It was against this backdrop that Rose Greene developed her sense of community spirit. She was always forthright and honest. She wasn’t afraid to be herself, Jean told The Times.
Women’s Liberation movement was also developing at this time and Greene’s path was actually more lesbian-feminist focused than gay.
“I recruited Rose to work on our first women’s event — the June Swoon — almost as soon as I became executive director [of the Los Angeles Gay and Lesbian Community Services Center] in 1888 and onto the Board shortly thereafter,” longtime LGBT and political activist Torie Osborn tells the Los Angeles Blade. “I’d known her from around the lesbian community since the ’70s. She was a passionate feminist who was highly skeptical that the Center could transform into a place welcoming lesbians, as well as gay men.
“I watched her become more and more of a leader, more and more of an advocate for the Center, and more and more outspoken and militant,” says Osborn. “When we all hit the streets in October of 1991, in response to Gov. Pete Wilson’s veto of AB 101 [the gay civil rights bill he’d promised to sign], there was Rose, angry and loud, chanting and marching with the rest of us. She served as female co-chair of the Board during my tenure and brought her terrific business acumen, great humor and common sense to us at a time we needed all of it. She carried the hopes and dreams of the lesbian-feminist world into the Center with power, passion and purpose. She was a key figure at a key time in Center history.”
LA Gay and Lesbian Community Services Center Board co-chairs Ed Gould and Rose Greene with Center Executive Director Torie Osborn at event for the historic Capital Campaign. (Photo by Karen Ocamb)
Greene and Board co-chair Ed Gould followed the hard work of Board stalwart Karen Siteman who, with Mason Sommers, kicked off and led the first-ever LGBT capital campaign to buy the 44,000-square-foot old IRS building on the Hollywood street later renamed for longtime Center supporter and Board member, Judge Rand Schrader. Ironically, the IRS declined to grant the Center non-profit status in 1972, but did grant it on appeal after then-Center executive director Don Kilhefner promised that the Center would not advocate for homosexuality, only gay consciousness raising.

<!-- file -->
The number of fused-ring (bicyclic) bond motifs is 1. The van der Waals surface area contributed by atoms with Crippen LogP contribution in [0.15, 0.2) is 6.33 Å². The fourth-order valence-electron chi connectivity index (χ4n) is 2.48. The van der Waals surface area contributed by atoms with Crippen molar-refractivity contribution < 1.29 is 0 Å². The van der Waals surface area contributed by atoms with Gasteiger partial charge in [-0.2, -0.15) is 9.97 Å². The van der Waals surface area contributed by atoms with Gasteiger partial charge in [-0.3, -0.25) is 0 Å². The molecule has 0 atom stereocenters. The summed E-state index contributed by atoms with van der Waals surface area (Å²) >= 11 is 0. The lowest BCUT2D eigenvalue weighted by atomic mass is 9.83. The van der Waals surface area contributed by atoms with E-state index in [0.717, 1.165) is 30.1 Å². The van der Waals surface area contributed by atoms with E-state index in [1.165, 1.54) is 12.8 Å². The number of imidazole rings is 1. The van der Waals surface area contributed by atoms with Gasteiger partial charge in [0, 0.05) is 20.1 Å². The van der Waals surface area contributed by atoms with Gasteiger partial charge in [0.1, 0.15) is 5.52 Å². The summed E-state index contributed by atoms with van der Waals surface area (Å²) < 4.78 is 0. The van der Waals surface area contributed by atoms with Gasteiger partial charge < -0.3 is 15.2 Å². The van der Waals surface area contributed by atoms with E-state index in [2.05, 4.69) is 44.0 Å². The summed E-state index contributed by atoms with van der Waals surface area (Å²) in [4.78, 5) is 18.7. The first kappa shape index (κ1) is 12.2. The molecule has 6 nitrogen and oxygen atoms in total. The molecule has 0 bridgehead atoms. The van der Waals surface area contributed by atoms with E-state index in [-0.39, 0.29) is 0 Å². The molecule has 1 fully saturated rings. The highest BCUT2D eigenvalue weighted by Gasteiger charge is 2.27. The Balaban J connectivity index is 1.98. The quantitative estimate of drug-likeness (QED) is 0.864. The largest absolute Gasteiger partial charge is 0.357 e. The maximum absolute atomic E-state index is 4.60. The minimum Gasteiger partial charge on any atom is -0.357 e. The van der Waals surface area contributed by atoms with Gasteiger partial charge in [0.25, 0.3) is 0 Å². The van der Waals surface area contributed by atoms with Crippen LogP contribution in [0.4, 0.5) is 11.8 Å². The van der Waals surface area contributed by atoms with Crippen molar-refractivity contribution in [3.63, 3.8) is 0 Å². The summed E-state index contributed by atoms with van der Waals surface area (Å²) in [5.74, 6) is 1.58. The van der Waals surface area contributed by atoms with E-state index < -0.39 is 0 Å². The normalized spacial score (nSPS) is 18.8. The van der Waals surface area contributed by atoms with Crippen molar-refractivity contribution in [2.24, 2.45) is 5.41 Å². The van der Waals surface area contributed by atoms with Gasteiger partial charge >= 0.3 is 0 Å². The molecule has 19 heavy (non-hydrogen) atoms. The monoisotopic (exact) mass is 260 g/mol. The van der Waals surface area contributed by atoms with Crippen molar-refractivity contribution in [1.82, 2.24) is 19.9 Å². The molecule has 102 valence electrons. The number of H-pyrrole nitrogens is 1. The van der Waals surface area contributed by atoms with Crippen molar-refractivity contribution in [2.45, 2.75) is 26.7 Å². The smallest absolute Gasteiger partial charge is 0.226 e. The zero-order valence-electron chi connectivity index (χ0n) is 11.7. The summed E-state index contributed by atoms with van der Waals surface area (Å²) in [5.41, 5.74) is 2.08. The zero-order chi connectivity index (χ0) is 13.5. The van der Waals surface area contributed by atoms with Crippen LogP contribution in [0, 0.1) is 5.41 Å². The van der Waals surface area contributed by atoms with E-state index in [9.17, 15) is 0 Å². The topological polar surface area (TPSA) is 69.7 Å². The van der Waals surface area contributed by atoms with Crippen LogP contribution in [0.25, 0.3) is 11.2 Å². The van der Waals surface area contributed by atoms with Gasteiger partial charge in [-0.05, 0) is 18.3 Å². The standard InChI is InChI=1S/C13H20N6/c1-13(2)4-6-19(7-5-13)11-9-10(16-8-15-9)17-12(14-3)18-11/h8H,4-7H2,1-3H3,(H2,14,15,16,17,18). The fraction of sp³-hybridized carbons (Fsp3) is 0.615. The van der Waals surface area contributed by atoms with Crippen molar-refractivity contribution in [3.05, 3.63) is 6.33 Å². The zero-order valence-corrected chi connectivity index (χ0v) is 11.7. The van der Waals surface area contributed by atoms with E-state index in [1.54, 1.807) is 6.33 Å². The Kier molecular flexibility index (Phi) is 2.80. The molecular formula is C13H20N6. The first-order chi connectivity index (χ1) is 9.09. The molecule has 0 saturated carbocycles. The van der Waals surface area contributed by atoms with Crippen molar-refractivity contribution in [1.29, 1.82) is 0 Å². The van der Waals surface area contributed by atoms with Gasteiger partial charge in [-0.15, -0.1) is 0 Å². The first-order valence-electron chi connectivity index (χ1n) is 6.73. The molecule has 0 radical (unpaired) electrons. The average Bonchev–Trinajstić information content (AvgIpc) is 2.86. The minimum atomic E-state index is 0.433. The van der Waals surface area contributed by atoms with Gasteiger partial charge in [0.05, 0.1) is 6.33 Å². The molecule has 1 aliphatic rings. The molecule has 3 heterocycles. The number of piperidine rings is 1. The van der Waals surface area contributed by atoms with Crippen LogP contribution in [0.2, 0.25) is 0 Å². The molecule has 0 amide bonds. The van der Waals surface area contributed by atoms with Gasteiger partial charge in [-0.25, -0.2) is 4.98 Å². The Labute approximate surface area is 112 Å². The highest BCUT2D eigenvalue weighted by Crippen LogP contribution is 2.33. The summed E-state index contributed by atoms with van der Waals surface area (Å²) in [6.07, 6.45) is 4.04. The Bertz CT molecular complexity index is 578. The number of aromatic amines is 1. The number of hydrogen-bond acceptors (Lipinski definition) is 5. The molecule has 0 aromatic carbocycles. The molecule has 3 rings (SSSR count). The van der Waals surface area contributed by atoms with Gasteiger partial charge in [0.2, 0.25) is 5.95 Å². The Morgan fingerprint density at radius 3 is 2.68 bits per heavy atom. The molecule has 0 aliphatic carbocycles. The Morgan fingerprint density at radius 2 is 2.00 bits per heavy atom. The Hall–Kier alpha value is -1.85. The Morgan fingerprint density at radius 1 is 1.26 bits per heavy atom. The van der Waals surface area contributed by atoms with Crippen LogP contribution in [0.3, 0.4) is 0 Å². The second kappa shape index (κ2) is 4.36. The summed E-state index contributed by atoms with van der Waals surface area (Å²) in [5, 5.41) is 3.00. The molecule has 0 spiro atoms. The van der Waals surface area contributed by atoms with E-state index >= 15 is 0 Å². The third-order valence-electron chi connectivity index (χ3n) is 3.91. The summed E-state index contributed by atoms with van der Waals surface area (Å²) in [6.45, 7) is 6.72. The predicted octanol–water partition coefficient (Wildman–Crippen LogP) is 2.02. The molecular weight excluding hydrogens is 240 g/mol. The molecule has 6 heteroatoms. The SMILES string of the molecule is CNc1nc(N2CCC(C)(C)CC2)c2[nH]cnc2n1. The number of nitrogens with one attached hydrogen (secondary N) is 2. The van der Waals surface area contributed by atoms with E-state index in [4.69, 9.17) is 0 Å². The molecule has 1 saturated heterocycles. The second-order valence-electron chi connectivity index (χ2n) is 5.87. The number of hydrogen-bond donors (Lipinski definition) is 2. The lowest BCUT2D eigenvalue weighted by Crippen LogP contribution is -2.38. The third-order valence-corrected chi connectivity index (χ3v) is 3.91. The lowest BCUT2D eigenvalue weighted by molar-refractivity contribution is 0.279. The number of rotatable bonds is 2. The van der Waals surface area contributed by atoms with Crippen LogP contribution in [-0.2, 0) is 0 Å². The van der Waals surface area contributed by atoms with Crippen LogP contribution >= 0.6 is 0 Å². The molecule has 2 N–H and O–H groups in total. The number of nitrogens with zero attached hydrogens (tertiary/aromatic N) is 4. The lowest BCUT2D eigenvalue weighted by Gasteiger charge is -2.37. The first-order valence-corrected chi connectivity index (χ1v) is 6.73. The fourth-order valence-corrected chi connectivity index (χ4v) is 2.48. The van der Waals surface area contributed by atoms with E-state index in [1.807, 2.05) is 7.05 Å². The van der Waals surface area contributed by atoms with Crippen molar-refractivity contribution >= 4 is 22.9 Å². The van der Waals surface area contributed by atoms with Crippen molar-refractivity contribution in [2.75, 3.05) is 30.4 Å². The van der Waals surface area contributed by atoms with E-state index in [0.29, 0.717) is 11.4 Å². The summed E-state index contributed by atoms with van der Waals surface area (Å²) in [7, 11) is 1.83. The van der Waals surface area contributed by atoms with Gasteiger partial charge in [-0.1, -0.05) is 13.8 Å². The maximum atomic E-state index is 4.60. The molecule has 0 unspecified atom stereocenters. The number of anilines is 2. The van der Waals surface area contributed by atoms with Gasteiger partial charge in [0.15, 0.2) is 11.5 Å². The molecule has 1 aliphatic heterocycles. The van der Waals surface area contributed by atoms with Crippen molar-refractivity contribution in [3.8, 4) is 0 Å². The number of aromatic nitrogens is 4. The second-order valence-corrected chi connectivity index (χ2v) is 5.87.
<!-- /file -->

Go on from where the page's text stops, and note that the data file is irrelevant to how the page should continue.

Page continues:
Schrader, who announced he was HIV positive in November 1991, joined LA City Councilmember Mike Woo, Board co-chair Ed Gould, Center Board member Will Halm (partially obscured in this photo), LA County Supervisor Ed Edelman, Center Board co-chair Rose Green (a stand out in white), actress Judith Light, Executive Director Torie Osborn, and LA County Assessor Kenny Hahn for the ribbon cutting ceremony in November 1992 for what became the Center’s headquarters at the McDonald/Wright Building.
Unbeknownst to most caught up in the historic ceremony was that the Center’s incoming executive director, attorney and FEMA San Francisco-based director Lorri L. Jean, was in the audience.
“I’ll never forget that day in the summer of 1992 when my San Francisco office phone rang, and it was Rose whom I had never met. Her mission was to recruit me to apply for the job of Executive Director at the Center. Her passion was infectious. Her commitment impressive. She succeeded, and that pivotal moment changed my life,” Jean says. The success of that first-ever Capitol Campaign “inspired others throughout the nation, among them the New York LGBT Center and the Human Rights Campaign.”